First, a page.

Monday, June 17, 2019
Alexandra J. Roberts, University of New Hampshire School of Law, has published False Influencing. Here is the abstract.
Social media influencers and the brands that engage them are bound to comply with the portions of the FTC Act that regulate advertising and endorsement. But many don’t. While the FTC has promulgated guidelines, sent warning letters to repeat offenders, and occasionally brought actions against influencers and brands whose practices run afoul of the guidelines, it tends to apply most of its resources to issues it considers more pressing than regulating influencer marketing claims. Private parties, meanwhile, lack standing to challenge competitors' practices based on violations of the FTC Act. The Lanham Act provides companies with a false advertising cause of action, but so far few have called upon it in an attempt to enjoin false or misleading claims their competitors make via influencer marketing. Can an influencer’s failure to disclose that a post is a paid endorsement — a clear violation of FTC Guidelines — constitute a misleading statement under §43(a)(1)(B)? If an influencer’s testimonial about a product or about her experience with it is untrue, might that falsehood be material to consumers’ purchasing decisions, and thus actionable? This article will explore the potential for private actors to use the Lanham Act to challenge competitors’ “false influencing” — disseminating false or misleading advertising messages via influencer marketing — as a means to increase consistency in how ads are regulated across platforms and types of media.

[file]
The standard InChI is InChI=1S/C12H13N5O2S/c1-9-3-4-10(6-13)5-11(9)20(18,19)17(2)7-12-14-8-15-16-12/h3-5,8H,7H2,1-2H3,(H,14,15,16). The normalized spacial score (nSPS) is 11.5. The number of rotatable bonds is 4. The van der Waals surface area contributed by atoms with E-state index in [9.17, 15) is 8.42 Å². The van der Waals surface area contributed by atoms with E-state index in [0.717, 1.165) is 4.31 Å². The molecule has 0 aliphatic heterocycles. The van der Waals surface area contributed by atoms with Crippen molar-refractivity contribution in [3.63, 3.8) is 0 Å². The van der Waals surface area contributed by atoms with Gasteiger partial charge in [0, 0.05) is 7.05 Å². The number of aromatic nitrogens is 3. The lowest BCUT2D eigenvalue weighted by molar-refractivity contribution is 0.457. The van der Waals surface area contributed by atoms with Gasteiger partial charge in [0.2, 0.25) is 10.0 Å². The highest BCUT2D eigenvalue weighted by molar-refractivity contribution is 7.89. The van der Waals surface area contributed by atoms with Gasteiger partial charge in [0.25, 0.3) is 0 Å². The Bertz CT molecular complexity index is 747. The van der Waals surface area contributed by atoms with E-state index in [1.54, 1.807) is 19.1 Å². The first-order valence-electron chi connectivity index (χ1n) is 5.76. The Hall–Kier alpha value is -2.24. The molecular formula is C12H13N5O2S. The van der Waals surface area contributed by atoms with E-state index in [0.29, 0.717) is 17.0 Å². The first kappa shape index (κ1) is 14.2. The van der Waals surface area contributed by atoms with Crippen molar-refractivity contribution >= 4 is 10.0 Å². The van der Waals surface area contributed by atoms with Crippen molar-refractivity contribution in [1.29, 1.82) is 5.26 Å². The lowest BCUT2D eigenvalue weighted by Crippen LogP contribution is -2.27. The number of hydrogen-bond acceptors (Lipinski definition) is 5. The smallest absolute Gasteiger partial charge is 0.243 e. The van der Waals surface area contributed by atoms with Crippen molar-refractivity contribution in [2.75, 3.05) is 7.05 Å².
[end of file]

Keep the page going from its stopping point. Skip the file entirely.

The text is not available from SSRN.